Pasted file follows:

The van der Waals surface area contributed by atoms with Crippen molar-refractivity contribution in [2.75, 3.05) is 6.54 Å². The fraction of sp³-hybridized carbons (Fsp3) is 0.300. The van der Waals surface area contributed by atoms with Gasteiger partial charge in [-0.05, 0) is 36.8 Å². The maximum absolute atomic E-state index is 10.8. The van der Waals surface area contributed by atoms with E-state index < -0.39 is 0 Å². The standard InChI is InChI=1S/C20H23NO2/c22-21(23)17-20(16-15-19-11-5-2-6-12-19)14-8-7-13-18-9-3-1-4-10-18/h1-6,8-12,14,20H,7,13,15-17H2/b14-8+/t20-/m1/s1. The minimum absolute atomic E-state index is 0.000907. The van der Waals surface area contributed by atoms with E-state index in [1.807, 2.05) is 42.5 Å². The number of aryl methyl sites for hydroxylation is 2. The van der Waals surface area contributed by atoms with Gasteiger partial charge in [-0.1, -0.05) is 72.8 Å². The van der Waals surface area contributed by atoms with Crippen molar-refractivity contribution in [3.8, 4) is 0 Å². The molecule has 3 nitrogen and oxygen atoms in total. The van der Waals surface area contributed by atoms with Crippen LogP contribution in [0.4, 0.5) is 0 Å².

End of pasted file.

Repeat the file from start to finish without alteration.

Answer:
The van der Waals surface area contributed by atoms with Crippen molar-refractivity contribution in [2.75, 3.05) is 6.54 Å². The fraction of sp³-hybridized carbons (Fsp3) is 0.300. The van der Waals surface area contributed by atoms with Gasteiger partial charge in [-0.05, 0) is 36.8 Å². The maximum absolute atomic E-state index is 10.8. The van der Waals surface area contributed by atoms with E-state index < -0.39 is 0 Å². The standard InChI is InChI=1S/C20H23NO2/c22-21(23)17-20(16-15-19-11-5-2-6-12-19)14-8-7-13-18-9-3-1-4-10-18/h1-6,8-12,14,20H,7,13,15-17H2/b14-8+/t20-/m1/s1. The minimum absolute atomic E-state index is 0.000907. The van der Waals surface area contributed by atoms with E-state index in [1.807, 2.05) is 42.5 Å². The number of aryl methyl sites for hydroxylation is 2. The van der Waals surface area contributed by atoms with Gasteiger partial charge in [-0.1, -0.05) is 72.8 Å². The van der Waals surface area contributed by atoms with Crippen molar-refractivity contribution in [3.8, 4) is 0 Å². The molecule has 3 nitrogen and oxygen atoms in total. The van der Waals surface area contributed by atoms with Crippen LogP contribution in [0.4, 0.5) is 0 Å².